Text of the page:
Heavy cushion scale populations can result in the foliage of camellia, holly, rhododendron, Trachelospermum and some other evergreen plants being covered in sooty mould during the early months of the year.
Scientific name Pulvinaria floccifera
Plants affected Camellia, Ilex (holly), Euonymus japonicus, Rhododendron, Trachelospermum, Taxus (yew) and some other evergreen shrubs
Main symptoms Black sooty mould on the upper leaf surface in winter-spring; scale insects and white egg masses on the underside of leaves in spring and summer
Most active All year round
- The scale does not usually affect the vigour or flowering of it's host plants, it does however produce a sticky honeydew excrement.
- A heavy coating of a black, non-parasitic fungus known as sooty mould can grow on honeydew on the upper leaf surface. This develops over the winter months and can persist into the summer
- Yellowish-brown, oval scale insects up to 3mm (1/8in) long can be seen near the veins on the undersides of the leaves
- Rectangular white waxy egg masses, up to 10mm (almost ½in) long and 2-3mm (1/8in) wide, are produced by the adult scales in spring and early summer. The remains of these egg masses can persist on the foliage throughout the year
Apart from the presence of honeydew and sooty mould cushion scale does not appear to adversely affect the vigour of its host plants and so can be tolerated.
Check susceptible plants frequently from late winter onwards for sooty mould so action can be planned later in the season. When choosing control options you can minimise harm to non-target animals by starting with the methods in the non-pesticide control section. If this is not sufficient to reduce the damage to acceptable levels then you may choose to use pesticides. Within this group the shorter persistence pesticides (that are usually certified for organic growing) are likely to be less damaging to non-target wildlife than those with longer persistence and/or systemic action.
Light infestations are of little consequence and can be tolerated, but heavy attacks can be dealt with in early to mid-summer when the more vulnerable newly-hatched scales are present. Note that dead scales can remain firmly attached to the plants. The success of any treatment can be gauged by the extent to which new growth remains free of scale insects. Sooty mould will gradually flake off the leaves during the summer
- Where possible tolerate populations of scale insects. Well-tended healthy plants are able to tolerate light populations of these insects and so they do not necessarily require control
- On small plants sooty mould can be removed by wiping the foliage with a damp cloth
- Adult scales and egg masses can be removed when seen (spring and summer) but this may not reduce large populations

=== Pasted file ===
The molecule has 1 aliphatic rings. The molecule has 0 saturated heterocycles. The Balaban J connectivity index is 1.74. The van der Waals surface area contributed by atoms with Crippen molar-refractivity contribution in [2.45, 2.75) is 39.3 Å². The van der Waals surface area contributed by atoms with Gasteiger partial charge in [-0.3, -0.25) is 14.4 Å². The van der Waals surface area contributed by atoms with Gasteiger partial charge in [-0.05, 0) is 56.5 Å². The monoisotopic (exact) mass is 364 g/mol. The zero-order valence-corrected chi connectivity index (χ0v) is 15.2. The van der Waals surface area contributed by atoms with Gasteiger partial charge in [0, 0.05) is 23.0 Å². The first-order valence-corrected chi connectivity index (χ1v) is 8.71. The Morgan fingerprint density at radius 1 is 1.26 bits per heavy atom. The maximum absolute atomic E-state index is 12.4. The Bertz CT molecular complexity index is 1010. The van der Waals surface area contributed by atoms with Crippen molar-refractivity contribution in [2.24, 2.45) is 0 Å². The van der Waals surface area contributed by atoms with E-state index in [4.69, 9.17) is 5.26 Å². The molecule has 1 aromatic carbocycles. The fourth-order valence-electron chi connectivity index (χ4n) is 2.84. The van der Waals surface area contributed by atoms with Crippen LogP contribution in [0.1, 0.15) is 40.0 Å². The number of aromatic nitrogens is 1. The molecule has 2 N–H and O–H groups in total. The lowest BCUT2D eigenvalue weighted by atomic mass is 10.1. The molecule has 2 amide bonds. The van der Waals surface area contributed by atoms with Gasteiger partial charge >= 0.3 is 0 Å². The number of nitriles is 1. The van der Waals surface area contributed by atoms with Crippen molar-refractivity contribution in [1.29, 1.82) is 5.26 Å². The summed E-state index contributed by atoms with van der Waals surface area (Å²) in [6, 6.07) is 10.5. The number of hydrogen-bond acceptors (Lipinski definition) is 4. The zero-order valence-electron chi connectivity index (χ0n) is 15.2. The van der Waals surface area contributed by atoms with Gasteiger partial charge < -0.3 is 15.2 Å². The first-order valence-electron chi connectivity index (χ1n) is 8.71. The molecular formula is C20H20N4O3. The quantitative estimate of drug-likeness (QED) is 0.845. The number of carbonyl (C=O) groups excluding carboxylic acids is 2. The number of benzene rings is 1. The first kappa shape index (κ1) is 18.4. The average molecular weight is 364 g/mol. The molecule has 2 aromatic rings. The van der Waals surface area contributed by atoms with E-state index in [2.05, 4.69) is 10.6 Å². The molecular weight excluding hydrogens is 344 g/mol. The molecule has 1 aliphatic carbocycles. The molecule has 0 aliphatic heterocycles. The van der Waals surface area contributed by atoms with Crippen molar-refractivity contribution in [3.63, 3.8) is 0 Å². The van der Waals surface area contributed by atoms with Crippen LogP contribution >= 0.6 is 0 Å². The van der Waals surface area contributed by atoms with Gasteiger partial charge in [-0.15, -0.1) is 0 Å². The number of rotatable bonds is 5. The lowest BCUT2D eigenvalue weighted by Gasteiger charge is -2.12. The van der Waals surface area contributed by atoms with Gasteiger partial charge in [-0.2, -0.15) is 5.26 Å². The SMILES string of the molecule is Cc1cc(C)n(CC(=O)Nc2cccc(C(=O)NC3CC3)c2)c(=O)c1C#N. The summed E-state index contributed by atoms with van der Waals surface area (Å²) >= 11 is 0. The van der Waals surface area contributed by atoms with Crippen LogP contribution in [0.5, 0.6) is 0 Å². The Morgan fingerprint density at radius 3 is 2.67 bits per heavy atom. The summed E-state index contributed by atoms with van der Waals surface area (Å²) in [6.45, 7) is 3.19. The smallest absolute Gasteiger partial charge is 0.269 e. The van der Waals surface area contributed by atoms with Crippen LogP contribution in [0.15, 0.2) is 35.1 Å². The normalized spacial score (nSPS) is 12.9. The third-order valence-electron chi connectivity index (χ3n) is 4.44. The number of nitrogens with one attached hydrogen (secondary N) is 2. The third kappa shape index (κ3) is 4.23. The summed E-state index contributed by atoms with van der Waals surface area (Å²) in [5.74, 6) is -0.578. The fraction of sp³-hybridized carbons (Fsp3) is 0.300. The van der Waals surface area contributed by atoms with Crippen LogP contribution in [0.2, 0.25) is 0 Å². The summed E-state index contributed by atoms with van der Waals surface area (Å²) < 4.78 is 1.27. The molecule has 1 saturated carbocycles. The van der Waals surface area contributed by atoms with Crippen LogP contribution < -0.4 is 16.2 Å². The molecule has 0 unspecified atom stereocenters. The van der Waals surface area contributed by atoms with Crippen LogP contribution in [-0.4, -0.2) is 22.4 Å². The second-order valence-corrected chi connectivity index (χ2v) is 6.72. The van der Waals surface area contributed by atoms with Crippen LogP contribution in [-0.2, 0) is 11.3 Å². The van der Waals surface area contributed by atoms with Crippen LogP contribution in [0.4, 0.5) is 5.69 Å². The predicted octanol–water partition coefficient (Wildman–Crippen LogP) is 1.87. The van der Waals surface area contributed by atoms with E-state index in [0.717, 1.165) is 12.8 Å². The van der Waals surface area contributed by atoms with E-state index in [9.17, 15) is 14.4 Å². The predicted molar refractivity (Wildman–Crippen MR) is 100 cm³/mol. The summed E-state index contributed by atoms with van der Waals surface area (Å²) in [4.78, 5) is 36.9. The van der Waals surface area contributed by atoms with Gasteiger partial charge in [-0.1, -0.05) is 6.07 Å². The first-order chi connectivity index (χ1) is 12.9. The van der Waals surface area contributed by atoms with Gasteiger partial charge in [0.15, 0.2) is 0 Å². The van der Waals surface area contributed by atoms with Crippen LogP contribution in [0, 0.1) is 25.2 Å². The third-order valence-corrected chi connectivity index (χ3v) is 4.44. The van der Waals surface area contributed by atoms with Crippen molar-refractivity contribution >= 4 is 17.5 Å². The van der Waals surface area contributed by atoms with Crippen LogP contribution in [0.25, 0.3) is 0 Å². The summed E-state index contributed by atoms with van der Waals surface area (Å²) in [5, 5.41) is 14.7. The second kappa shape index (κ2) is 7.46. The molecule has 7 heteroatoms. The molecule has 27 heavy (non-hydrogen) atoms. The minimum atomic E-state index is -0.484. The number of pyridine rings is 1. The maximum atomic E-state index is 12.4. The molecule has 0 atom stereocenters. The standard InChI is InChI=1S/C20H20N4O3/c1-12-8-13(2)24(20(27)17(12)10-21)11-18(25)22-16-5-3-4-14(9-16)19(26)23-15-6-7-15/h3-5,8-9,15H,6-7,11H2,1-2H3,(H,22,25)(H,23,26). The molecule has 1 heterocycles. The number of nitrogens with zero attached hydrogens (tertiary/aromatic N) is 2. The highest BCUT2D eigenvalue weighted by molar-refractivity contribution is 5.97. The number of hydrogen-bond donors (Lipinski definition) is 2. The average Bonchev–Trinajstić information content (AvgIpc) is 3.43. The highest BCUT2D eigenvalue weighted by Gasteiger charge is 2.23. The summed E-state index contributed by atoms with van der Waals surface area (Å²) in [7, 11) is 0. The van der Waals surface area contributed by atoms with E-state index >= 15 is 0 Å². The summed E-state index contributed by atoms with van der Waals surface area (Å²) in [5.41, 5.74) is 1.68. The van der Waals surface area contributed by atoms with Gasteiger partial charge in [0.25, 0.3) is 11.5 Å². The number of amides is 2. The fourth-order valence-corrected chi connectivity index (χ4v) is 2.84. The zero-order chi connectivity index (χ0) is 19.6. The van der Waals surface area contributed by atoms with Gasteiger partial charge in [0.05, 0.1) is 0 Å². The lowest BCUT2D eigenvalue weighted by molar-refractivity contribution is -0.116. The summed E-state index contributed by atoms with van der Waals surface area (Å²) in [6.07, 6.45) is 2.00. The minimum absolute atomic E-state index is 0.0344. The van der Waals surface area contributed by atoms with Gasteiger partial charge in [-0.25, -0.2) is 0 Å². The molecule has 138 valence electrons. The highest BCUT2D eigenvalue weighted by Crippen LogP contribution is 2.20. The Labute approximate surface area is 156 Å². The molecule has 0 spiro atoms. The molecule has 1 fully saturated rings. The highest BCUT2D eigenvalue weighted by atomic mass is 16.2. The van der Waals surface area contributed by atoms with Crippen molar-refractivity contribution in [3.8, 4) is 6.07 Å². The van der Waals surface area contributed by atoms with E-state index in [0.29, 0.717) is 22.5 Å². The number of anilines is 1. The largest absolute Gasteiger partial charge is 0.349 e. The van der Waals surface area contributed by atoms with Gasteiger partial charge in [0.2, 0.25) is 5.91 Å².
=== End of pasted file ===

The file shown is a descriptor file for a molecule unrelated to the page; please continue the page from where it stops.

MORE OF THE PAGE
- Encourage predators in the garden, some ladybirds, parasitoid wasps and some birds will eat scale insects
The RHS believes that avoiding pests, diseases and weeds by good practice in cultivation methods, cultivar selection, garden hygiene and encouraging or introducing natural enemies, should be the first line of control. If chemical controls are used, they should be used only in a minimal and highly targeted manner.
- The best time for spraying is in June and early July when the more vulnerable newly hatched scale nymphs are present
- Organic sprays, such as natural pyrethrum (e.g. Bug Clear Gun for Fruit & Veg, Neudorff Bug Free Bug and Larvae Killer), fatty acids (e.g. Doff Greenfly & Blackfly Killer) or plant oils (e.g. Vitax Plant Guard Pest & Disease Control, Bug Clear for Fruit and Veg) can give good control of scale insect nymphs. These pesticides have a very short persistence and so may require reapplication to keep scale numbers in check. Plant oil and fatty acid products are less likely to affect larger insects such as ladybird adults
- Plant invigorators combine nutrients to stimulate plant growth with surfactants or fatty acids that have a physical mode of action (e.g. Ecofective Bug Control, RHS Bug and Mildew Control, SB Plant Invigorator and Westland Resolva Natural Power Bug & Mildew). These are not considered organic
- More persistent contact-action insecticides include the synthetic pyrethroids lambda-cyhalothrin (e.g. Westland Resolva Bug Killer), deltamethrin (e.g. Provanto Ultimate Fruit & Vegetable Bug Killer, Provanto Sprayday Greenfly Killer) and cypermethrin (e.g. Py Bug Killer)
- A systemic containing the active ingredient Flupyradifurone (Provanto Smart Bug Killer) is available for use on ornamentals and selected edibles
- The systemic neonicotinoid insecticide acetamiprid (e.g. Bug Clear Ultra) is also available
Follow label instructions when using pesticides.
Plants in flower should not be sprayed due to the danger to bees and other pollinating insects
Inclusion of a pesticide product does not indicate a recommendation or endorsement by RHS Gardening Advice. It is a list of products currently available to the home gardener
Pesticides for gardeners (pdf document)
- There is one generation of cushion scale a year with eggs hatching in late June-July
- The scales suck sap and excrete a sugary honeydew that coats the upper leaf surface, allowing sooty moulds to develop, especially during the winter
- The level of infestation can vary considerably from year to year. In mild wet winters, Populations of overwintering nymphs may be reduced by a (insect pathogenic) fungal infection
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